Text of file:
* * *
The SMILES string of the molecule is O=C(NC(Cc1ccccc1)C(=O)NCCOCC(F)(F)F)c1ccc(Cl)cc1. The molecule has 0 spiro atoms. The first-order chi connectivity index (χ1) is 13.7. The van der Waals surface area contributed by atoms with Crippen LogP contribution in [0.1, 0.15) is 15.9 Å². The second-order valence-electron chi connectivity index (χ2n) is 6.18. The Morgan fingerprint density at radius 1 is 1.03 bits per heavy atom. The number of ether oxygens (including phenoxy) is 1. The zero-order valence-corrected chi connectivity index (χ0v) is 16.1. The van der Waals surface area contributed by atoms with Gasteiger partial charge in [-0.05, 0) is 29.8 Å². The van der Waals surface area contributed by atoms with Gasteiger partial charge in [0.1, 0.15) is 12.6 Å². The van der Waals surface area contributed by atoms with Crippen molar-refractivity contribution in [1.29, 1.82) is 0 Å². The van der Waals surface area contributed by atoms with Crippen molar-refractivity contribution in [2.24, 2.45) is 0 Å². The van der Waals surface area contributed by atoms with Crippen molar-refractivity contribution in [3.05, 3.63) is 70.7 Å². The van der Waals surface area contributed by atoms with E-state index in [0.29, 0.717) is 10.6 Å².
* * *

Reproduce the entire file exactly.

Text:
The SMILES string of the molecule is O=C(NC(Cc1ccccc1)C(=O)NCCOCC(F)(F)F)c1ccc(Cl)cc1. The molecule has 0 spiro atoms. The first-order chi connectivity index (χ1) is 13.7. The van der Waals surface area contributed by atoms with Crippen LogP contribution in [0.1, 0.15) is 15.9 Å². The second-order valence-electron chi connectivity index (χ2n) is 6.18. The Morgan fingerprint density at radius 1 is 1.03 bits per heavy atom. The number of ether oxygens (including phenoxy) is 1. The zero-order valence-corrected chi connectivity index (χ0v) is 16.1. The van der Waals surface area contributed by atoms with Gasteiger partial charge in [-0.05, 0) is 29.8 Å². The van der Waals surface area contributed by atoms with Gasteiger partial charge in [0.1, 0.15) is 12.6 Å². The van der Waals surface area contributed by atoms with Crippen molar-refractivity contribution in [1.29, 1.82) is 0 Å². The van der Waals surface area contributed by atoms with Crippen molar-refractivity contribution in [2.24, 2.45) is 0 Å². The van der Waals surface area contributed by atoms with Crippen molar-refractivity contribution in [3.05, 3.63) is 70.7 Å². The van der Waals surface area contributed by atoms with E-state index in [0.29, 0.717) is 10.6 Å².